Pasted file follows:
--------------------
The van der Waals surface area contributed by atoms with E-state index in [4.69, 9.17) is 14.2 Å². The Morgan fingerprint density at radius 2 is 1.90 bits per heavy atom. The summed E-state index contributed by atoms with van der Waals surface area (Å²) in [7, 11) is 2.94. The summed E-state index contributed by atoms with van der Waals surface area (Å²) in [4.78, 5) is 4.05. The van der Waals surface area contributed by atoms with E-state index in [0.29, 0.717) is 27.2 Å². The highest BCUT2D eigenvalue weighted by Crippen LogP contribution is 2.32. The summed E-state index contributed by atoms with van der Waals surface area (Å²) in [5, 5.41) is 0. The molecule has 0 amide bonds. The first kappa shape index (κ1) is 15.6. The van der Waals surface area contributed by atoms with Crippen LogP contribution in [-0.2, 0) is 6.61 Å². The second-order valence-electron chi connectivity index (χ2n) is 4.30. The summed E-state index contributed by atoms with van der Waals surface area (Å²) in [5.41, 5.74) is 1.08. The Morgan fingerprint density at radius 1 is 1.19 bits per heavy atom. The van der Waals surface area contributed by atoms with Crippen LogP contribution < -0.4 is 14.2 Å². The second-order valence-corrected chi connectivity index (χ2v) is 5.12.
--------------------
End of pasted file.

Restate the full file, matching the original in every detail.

The van der Waals surface area contributed by atoms with E-state index in [4.69, 9.17) is 14.2 Å². The Morgan fingerprint density at radius 2 is 1.90 bits per heavy atom. The summed E-state index contributed by atoms with van der Waals surface area (Å²) in [7, 11) is 2.94. The summed E-state index contributed by atoms with van der Waals surface area (Å²) in [4.78, 5) is 4.05. The van der Waals surface area contributed by atoms with E-state index in [0.29, 0.717) is 27.2 Å². The highest BCUT2D eigenvalue weighted by Crippen LogP contribution is 2.32. The summed E-state index contributed by atoms with van der Waals surface area (Å²) in [5, 5.41) is 0. The molecule has 0 amide bonds. The first kappa shape index (κ1) is 15.6. The van der Waals surface area contributed by atoms with Crippen LogP contribution in [-0.2, 0) is 6.61 Å². The second-order valence-electron chi connectivity index (χ2n) is 4.30. The summed E-state index contributed by atoms with van der Waals surface area (Å²) in [5.41, 5.74) is 1.08. The Morgan fingerprint density at radius 1 is 1.19 bits per heavy atom. The van der Waals surface area contributed by atoms with Crippen LogP contribution < -0.4 is 14.2 Å². The second-order valence-corrected chi connectivity index (χ2v) is 5.12.